Tuesday, January 19, 2016

Best Picture Shenanigans: Mad Max, Spotlight, and The Big Short

Alright, since I"m knocking out all these Best Picture movies pretty fast, here's like, three different movie reviews for the price of one. Just kidding, I don't have ads. Maybe I should do that?

Mad Max: Fury Road

This movie is pretty much the best car chase ever. EVER.
Have no idea what's happeneing? That's okay, just know that it's awesome.
I mean, there's a dude with a flamethrower guitar, like for real.
Also, I'm amazed at how Tom Hardy can act with like literally two thirds of his face covered all the time.
Anyway, Mad Max kind of came out of nowhere over the summer. Since everyone was getting pumped about Age of Ultron (and subsequently let down HARD), this movie, after several years of buildup and a cast change (Mel Gibson is ((thankfully)) nowhere to be found), had a lot of stuff riding on it (Terribly sorry about the pun). You've got Tom Hardy in the title role, being awesome.
But the real big deal here is Charlize Thereon as Imperator Furiosa. You know that female action hero that Marvel has refused to release a movie for, or the one that every other movie has turned into a sex kitten? Furiosa is all your dreams come true. She's awesome, she kicks butt, and she's got a great story. That's not even to mention the band of pregnant ladies she's helping escape the citadel.
You've got Nicholas Hoult being crazy too, which he does a good job with.
The film is visually stunning, always exciting, and completely unique.
Will it win Best Picture: Probably not, but hey, if it does, I'll drink to that.


Spotlight

When I went into this movie, I was readying myself for a movie that was going to be hard to watch with lots of A-listers yelling at each other. Thank God that is not the case. Spotlight manages to strike the perfect balance between a watchable movie and an expose' on an awful series of events.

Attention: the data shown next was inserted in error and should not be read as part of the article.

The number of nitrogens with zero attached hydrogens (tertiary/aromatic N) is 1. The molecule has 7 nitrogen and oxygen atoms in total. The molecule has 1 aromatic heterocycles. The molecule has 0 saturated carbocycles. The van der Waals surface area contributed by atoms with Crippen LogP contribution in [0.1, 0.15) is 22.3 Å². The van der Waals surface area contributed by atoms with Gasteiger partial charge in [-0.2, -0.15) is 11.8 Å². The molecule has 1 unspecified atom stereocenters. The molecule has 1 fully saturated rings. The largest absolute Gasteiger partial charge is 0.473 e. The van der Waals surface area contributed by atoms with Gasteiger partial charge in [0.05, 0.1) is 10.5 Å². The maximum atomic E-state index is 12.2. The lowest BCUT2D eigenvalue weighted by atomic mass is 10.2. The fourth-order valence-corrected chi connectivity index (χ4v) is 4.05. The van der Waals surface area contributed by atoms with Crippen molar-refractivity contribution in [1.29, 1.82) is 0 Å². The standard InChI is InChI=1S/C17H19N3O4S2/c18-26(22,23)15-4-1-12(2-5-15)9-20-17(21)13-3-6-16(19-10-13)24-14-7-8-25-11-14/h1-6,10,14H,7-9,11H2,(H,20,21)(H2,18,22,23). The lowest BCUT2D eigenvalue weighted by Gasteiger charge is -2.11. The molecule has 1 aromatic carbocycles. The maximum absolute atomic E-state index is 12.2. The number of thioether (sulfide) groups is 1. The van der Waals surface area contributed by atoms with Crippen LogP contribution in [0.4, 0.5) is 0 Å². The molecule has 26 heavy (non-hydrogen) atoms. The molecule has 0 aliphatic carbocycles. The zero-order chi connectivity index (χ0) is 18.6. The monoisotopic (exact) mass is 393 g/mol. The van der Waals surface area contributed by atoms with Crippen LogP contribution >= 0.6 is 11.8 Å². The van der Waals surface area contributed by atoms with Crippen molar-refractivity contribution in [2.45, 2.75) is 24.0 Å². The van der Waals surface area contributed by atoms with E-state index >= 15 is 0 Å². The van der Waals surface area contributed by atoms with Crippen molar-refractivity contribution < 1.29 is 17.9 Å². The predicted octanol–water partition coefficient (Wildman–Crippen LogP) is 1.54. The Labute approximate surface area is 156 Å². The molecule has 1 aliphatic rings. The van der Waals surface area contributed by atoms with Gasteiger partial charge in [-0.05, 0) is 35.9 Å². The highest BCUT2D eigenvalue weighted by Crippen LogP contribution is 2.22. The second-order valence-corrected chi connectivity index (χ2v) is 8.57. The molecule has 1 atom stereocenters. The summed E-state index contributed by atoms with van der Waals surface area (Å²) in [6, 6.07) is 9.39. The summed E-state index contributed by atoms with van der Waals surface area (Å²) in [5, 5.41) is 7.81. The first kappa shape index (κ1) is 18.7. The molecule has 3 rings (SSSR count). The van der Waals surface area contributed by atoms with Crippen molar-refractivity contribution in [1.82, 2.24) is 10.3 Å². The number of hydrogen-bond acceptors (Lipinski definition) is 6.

The acting is excellent, very down to Earth, not a lot of showing off just for the sake of it. I especially enjoyed Michael Keaton (who is redeeming himself after Birdman for me). Despite being an all star cast, I actually believed them as all of these normal people.
It's about the Boston Globe reporters tasked with the investigation of allegations of abuse within the Catholic church. Not exactly your usual Friday night fare but it's a beautifully and tastefully done piece that cuts straight to the heart without any excess vanity.
Spotlight is not a melodrama. That is precisely why it works. Absolutely worth seeing.
Will it win Best Picture? Signs point to yes. And I'd be perfectly happy with that.

The Big Short

Just a note: if you're photosensitive, I wouldn't really recommend seeing this movie. The editing is frantic and could cause seizures if you're sensitive to that.
Anyway, on to the movie.
I didn't love this film despite its best efforts. I laughed a couple of times, but most of the time it just felt rather meh.
Christian Bale's character takes up far too much time in this movie for a character that easily could have been developed in two or three scenes. The movie soars whenever Ryan Gosling is on screen, and Steve Carrell is basically playing Michael Scott with anger issues, which can be kind of fun. The ending is effective, but it just takes too long to get there. The pacing is the Achilles tendon of this movie. It's alternately lightning fast and slow as molasses.